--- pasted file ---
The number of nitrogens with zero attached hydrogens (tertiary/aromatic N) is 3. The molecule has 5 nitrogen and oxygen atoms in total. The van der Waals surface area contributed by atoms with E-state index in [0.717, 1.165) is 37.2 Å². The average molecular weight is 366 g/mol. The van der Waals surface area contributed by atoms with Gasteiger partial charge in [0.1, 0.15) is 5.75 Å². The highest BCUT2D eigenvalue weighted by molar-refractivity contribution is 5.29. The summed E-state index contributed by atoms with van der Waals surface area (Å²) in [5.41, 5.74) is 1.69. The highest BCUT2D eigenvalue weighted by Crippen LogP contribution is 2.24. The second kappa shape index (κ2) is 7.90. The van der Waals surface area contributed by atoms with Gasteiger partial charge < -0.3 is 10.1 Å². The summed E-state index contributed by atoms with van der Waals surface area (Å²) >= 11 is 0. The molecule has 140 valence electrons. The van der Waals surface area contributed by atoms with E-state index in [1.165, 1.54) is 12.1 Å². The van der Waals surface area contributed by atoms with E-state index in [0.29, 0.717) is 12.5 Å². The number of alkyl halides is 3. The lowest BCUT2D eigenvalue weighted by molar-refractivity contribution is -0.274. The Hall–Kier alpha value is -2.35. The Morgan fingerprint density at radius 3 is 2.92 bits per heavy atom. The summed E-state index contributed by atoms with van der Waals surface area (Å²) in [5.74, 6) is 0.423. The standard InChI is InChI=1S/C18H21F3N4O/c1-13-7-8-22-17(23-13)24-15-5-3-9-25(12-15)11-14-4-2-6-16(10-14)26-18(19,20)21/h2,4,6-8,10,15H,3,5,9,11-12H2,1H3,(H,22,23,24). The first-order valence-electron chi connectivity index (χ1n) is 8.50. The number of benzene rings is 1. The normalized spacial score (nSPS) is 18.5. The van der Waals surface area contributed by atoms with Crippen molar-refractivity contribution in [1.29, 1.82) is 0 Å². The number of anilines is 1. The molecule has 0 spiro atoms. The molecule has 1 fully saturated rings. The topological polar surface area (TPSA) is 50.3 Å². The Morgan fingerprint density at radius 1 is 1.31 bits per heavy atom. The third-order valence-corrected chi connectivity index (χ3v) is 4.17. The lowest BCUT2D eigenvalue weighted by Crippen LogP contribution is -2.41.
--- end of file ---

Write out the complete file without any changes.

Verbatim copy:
The number of nitrogens with zero attached hydrogens (tertiary/aromatic N) is 3. The molecule has 5 nitrogen and oxygen atoms in total. The van der Waals surface area contributed by atoms with E-state index in [0.717, 1.165) is 37.2 Å². The average molecular weight is 366 g/mol. The van der Waals surface area contributed by atoms with Gasteiger partial charge in [0.1, 0.15) is 5.75 Å². The highest BCUT2D eigenvalue weighted by molar-refractivity contribution is 5.29. The summed E-state index contributed by atoms with van der Waals surface area (Å²) in [5.41, 5.74) is 1.69. The highest BCUT2D eigenvalue weighted by Crippen LogP contribution is 2.24. The second kappa shape index (κ2) is 7.90. The van der Waals surface area contributed by atoms with Gasteiger partial charge < -0.3 is 10.1 Å². The summed E-state index contributed by atoms with van der Waals surface area (Å²) >= 11 is 0. The molecule has 140 valence electrons. The van der Waals surface area contributed by atoms with E-state index in [1.165, 1.54) is 12.1 Å². The van der Waals surface area contributed by atoms with E-state index in [0.29, 0.717) is 12.5 Å². The number of alkyl halides is 3. The lowest BCUT2D eigenvalue weighted by molar-refractivity contribution is -0.274. The Hall–Kier alpha value is -2.35. The Morgan fingerprint density at radius 3 is 2.92 bits per heavy atom. The summed E-state index contributed by atoms with van der Waals surface area (Å²) in [5.74, 6) is 0.423. The standard InChI is InChI=1S/C18H21F3N4O/c1-13-7-8-22-17(23-13)24-15-5-3-9-25(12-15)11-14-4-2-6-16(10-14)26-18(19,20)21/h2,4,6-8,10,15H,3,5,9,11-12H2,1H3,(H,22,23,24). The first-order valence-electron chi connectivity index (χ1n) is 8.50. The number of benzene rings is 1. The normalized spacial score (nSPS) is 18.5. The van der Waals surface area contributed by atoms with Crippen molar-refractivity contribution in [1.29, 1.82) is 0 Å². The number of anilines is 1. The molecule has 0 spiro atoms. The molecule has 1 fully saturated rings. The topological polar surface area (TPSA) is 50.3 Å². The Morgan fingerprint density at radius 1 is 1.31 bits per heavy atom. The third-order valence-corrected chi connectivity index (χ3v) is 4.17. The lowest BCUT2D eigenvalue weighted by Crippen LogP contribution is -2.41.